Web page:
For connecting Chinese artists to global brands.
The 1930s Shanghai town house is buzzing with activity: In the ground-level photo studio, stylists are tying a dozen orange helium balloons into a male model's long black hair as part of a shoot for Red Bull energy drink. Up the staircase, which bursts with colorful Chinese graffiti art, video gurus are adding animation to some clips for Gap jeans and cutting together footage from a relaunch party for Adidas's Stan Smith sneakers. In another office, a young woman in a stocking cap is scouring the Internet, scouting for Chinese street artists, musicians, photographers, and sculptors to feature in a bilingual web magazine she updates daily with new discoveries. The door to her shared work space bears an Andy Warhol quote: "Being good in business is the most fascinating kind of art. Making money is art and working is art and good business is the best art."
Welcome to NeochaEdge, a hub of Chinese creativity and commerce that's got global brands banging at the door. The company's nimble group of two dozen whiz kids is sussing out some of the freshest young Chinese artists, marketing their talents, and generating content for multinational companies including Volvo, eBay, Esprit, Nike, and Vans. Along the way, they're taking a sledgehammer to the notion that China can only copy--not create and innovate.
"The goal is to be the first internationally recognized Chinese creative agency, because there just isn't one yet," says NeochaEdge and driving force Adam Schokora, 33, a Detroit native and fluent Mandarin speaker who's been living in China for more than a decade. "As late as 2006–07, the creative industry in China was still hit or miss. But there's been a huge jump in the last couple of years. It's tremendous, the number of great artists, designers, and creative thinkers coming out of here."
Schokora first visited China as a teen; post-college, he landed at global PR firm Edelman in Beijing, where he began consuming Chinese pop culture and learning his way around the developing Chinese Internet. He struck out on his own about seven years ago, teaming with friends to build a social media site--along the lines of MySpace--for Chinese artists. They dubbed it Neocha (cha means "tea" in Mandarin). Despite attracting about 100,000 active users, they struggled to generate sufficient ad revenue.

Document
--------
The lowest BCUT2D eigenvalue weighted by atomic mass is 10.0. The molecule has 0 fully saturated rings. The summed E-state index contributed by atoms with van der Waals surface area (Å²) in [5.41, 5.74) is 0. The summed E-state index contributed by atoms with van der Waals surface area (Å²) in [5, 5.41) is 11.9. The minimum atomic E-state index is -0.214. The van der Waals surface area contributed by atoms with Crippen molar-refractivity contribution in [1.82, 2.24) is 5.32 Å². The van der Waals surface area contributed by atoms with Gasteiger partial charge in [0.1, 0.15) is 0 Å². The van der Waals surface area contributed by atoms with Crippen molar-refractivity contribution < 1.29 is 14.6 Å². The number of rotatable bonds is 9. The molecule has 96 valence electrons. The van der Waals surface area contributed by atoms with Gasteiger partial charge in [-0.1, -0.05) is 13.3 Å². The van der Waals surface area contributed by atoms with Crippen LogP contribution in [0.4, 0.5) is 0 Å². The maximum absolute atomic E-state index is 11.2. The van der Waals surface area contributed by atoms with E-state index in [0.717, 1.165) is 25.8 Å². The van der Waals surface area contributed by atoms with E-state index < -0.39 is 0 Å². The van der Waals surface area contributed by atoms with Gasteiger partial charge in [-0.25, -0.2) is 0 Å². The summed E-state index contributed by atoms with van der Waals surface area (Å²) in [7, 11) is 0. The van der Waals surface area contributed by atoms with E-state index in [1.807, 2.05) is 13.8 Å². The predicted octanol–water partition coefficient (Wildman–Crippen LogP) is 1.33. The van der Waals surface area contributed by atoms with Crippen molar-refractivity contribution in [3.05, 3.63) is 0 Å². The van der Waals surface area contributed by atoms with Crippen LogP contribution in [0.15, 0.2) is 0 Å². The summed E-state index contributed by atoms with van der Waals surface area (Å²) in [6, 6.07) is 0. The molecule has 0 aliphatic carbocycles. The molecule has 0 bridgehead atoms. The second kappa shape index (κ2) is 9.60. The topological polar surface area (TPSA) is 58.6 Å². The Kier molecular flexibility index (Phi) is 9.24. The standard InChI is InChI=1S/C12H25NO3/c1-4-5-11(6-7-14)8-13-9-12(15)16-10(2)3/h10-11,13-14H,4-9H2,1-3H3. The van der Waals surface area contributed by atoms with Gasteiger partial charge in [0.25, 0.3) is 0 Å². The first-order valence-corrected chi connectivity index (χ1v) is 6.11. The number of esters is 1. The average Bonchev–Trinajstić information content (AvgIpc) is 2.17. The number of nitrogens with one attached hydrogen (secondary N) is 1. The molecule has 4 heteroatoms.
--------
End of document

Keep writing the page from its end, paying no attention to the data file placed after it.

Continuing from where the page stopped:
Then, inspiration struck: Instead of trying to peddle companies and products to China's artistic community, why not sell Chinese artists to corporations eager to attract the mainland's young masses? Neocha began matching artists in its network to corporate clients with myriad needs--graphic designs for T-shirts, illustrations for books, music for film scores. Eventually, Neocha opened its own agency, NeochaEdge, staffing it with multihyphenates such as Jimi Zhang (account director–stylist-producer), Leon Yan (filmmaker photographer), and Taylor Shen (curator-editor).
The Neocha social media site became a curated platform, and the top artists were highlighted in a polished web magazine edited by Shen. The best of the best, fewer than 200 artists so far, have been invited into a community called Edge Creative Collective. NeochaEdge draws on this group to supercharge its clients' projects. An e-store sells prints, toys, and books made by members.
International brands are eager to affiliate themselves with local artists and influencers--from rural handicrafters to indie bands and urban graphic designers--to communicate to consumers that they're part of the contemporary cultural fabric.
"NeochaEdge has managed to create an amazing network of artists," says Pratik Thakar, Coca-Cola's vice president for creative and content excellence, Asia Pacific. "They have influence and access, because they are continuously scouting and advocating with artist communities... Large ad agencies, multinational agencies, they don't have this kind of reach or influence." NeochaEdge helped Coca-Cola understand music trends in the region's smaller cities to shape a marketing campaign.
Grace Wong, Shanghai-based vice president of marketing for Gap Inc., has enlisted NeochaEdge on numerous projects; Schokora and Zhang recently put together a campaign in which 10 artists--five from China and five from the U.S.--will reimagine the clothier's logo for a new "Remix" collection of T-shirts hitting Chinese stores in May. "Adam has really tapped into the Chinese psyche, and specifically that younger person between 20 and 30," says Wong. "To have such an understanding of that market is pretty cool."
Adidas recently had the company execute a guerrilla-style street-art project in Beijing and Shanghai--which briefly landed two NeochaEdge employees in police custody. ("The cops took them in, and we sort of had to bail them out, whatever," says Schokora. "It was a lot of fun.")
Whatever NeochaEdge does, there's one point it doesn't budge on: The artists always get paid. "It is something I believe in strongly," says Schokora. "One of the best things we can do is create consistent, paying opportunities for the most talented folks we see."